I came to care a lot about spelling all that Ą, Ł, Ó, Ś, Ź accurately. A LOT.
Why? for very practical reasons. I think none of the Poles I came to have met, including Grzegorz, the single person that got the most involved, have realized that I rely very much on knowing how words are spelled to pronounce them. Many of them (maybe especially Grzegorz) would say a word (usually a place name) quickly, and when I failed to repeat it after the first hearing, simply deemed that it’s too difficult for me to pronounce. Which is actually nonsense: I would ask them to spell out the names, and the most I need is a couple of seconds to think it over. Since I have come to know a thing or two about Polish phonetics — cf. my two entries written before I left Taiwan summarizing Polish phonetics, i.e here and here –, I can damn well pronounce Polish words, even though sometime some fine-tuning may be needed! So yes, just give me two seconds to breathe quietly — I can pronounce Rosciszów, Osówka, Świebodzice (cf. my entry of 9 June 2012), and Bydgoszcz.
That’s why I’ve come to care so much about getting all the “strange letters” right — Książ obviously sounds very different from Ksiaz, since ą has a nasal sound, and ż can be approximated to “dg” as in “knowledge.” Similarly, while many Poles in tourism business pronounce “złote” (Polish currency unit) and “Wrocław” as “zlote” and “Wroclaw,” supposedly to make it easier for tourists like us, in my case it does not make things easier, since it doesn’t help me with retaining a consistency. (In Polish, Ł provides the “w” sound in English, while “w” generates the “v” sound.) As a result, I need to see that a proper “Ś” is spelled to retain the peace of my mind.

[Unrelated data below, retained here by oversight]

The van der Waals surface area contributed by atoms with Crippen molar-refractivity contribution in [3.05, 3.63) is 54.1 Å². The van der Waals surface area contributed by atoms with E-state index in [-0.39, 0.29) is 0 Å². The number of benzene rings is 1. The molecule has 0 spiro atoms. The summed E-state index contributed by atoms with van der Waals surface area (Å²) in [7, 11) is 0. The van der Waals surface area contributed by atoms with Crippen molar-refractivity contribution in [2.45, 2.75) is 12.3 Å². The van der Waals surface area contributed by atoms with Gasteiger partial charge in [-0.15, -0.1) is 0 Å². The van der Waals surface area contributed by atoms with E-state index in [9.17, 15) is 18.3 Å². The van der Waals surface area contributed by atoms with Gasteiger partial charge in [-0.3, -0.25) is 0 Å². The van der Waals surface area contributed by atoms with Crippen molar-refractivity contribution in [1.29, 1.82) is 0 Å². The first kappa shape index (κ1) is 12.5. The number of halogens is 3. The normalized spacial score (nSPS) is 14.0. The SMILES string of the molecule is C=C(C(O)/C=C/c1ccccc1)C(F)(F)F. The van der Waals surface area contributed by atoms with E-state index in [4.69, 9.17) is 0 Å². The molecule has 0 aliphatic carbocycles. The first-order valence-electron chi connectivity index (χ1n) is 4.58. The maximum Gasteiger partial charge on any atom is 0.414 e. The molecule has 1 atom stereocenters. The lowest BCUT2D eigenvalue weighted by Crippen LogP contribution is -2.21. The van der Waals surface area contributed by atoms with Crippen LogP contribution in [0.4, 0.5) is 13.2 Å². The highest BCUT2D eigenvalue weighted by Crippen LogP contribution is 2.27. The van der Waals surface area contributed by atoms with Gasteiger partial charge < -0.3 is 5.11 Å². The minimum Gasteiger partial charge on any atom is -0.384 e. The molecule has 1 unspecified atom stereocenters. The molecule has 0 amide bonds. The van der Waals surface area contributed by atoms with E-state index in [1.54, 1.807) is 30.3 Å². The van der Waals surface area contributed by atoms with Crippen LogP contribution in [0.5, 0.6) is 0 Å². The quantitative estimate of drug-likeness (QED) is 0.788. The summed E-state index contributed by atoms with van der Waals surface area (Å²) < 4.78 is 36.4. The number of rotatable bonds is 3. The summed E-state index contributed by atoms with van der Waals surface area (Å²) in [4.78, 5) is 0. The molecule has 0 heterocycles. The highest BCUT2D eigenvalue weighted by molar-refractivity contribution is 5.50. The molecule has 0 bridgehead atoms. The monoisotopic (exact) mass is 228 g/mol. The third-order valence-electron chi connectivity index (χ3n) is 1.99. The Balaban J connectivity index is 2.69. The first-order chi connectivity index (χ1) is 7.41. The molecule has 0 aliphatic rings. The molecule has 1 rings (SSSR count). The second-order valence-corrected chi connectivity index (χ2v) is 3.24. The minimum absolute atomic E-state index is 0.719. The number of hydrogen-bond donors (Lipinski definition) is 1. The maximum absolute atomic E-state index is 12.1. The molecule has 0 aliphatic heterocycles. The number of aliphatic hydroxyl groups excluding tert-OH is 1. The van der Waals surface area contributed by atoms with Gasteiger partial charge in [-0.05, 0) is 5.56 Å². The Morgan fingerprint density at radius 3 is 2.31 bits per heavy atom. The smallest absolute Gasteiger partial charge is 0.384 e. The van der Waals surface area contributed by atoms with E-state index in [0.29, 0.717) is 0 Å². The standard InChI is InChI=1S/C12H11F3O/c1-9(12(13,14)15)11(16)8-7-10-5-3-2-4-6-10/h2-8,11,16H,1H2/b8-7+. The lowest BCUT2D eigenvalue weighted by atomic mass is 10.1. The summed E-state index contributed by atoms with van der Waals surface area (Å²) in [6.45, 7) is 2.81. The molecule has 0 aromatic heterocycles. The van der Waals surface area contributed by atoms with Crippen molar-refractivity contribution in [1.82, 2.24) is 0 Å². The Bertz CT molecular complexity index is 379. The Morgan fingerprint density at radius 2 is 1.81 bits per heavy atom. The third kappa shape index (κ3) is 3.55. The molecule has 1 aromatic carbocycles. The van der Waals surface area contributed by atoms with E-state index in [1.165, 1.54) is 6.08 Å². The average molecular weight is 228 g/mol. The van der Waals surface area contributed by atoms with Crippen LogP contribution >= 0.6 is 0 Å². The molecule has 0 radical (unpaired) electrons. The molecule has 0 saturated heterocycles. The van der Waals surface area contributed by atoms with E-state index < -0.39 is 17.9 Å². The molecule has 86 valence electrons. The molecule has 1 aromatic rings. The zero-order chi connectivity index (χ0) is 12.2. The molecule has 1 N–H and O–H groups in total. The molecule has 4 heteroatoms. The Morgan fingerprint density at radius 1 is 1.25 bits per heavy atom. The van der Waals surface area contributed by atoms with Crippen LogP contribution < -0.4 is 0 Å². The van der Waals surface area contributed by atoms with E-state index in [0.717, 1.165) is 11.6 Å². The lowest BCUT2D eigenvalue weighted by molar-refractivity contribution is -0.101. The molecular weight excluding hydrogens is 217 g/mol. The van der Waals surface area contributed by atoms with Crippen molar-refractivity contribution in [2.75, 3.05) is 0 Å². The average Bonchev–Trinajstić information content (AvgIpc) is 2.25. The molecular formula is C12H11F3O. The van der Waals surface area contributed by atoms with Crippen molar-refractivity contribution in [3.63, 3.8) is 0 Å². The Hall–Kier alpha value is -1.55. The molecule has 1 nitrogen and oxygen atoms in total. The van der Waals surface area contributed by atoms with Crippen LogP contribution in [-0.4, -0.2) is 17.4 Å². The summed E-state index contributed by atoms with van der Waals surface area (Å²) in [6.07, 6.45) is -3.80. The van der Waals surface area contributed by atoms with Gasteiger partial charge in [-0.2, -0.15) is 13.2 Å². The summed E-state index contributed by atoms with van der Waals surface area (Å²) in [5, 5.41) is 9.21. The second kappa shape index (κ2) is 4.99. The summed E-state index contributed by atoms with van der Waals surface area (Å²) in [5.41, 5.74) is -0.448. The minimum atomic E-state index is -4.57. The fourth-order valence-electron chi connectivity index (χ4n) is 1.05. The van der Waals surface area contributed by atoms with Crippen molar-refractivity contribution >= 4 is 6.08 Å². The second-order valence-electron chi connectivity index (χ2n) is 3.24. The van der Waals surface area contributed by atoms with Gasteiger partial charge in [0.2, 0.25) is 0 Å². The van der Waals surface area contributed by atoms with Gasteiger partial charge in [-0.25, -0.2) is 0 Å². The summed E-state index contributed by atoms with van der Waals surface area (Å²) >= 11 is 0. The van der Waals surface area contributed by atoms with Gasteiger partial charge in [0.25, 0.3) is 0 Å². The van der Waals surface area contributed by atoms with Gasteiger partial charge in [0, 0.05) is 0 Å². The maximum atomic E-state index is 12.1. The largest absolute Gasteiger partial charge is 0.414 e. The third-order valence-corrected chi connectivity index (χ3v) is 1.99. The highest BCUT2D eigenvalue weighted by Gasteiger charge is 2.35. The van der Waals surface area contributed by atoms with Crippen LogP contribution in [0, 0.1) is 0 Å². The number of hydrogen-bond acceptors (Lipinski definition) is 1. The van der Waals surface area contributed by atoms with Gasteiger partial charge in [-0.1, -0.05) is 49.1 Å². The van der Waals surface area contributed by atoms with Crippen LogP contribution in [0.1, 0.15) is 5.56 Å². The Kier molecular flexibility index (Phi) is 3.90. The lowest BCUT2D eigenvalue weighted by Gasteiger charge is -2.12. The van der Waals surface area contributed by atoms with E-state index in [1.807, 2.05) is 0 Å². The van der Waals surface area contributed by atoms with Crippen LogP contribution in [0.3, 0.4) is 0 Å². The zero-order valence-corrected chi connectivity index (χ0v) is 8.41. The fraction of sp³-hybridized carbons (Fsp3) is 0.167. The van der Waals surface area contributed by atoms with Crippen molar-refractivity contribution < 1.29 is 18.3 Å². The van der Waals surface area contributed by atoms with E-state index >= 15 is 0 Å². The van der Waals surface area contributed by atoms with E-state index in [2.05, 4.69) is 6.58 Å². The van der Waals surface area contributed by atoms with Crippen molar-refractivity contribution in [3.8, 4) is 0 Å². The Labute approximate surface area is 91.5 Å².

[* As for the title of this blog entry: “Zażółć gęślą jaźń” is a pangram that contains all the Polish diacritics; this phrase means “make your self yellow with a fiddle.”]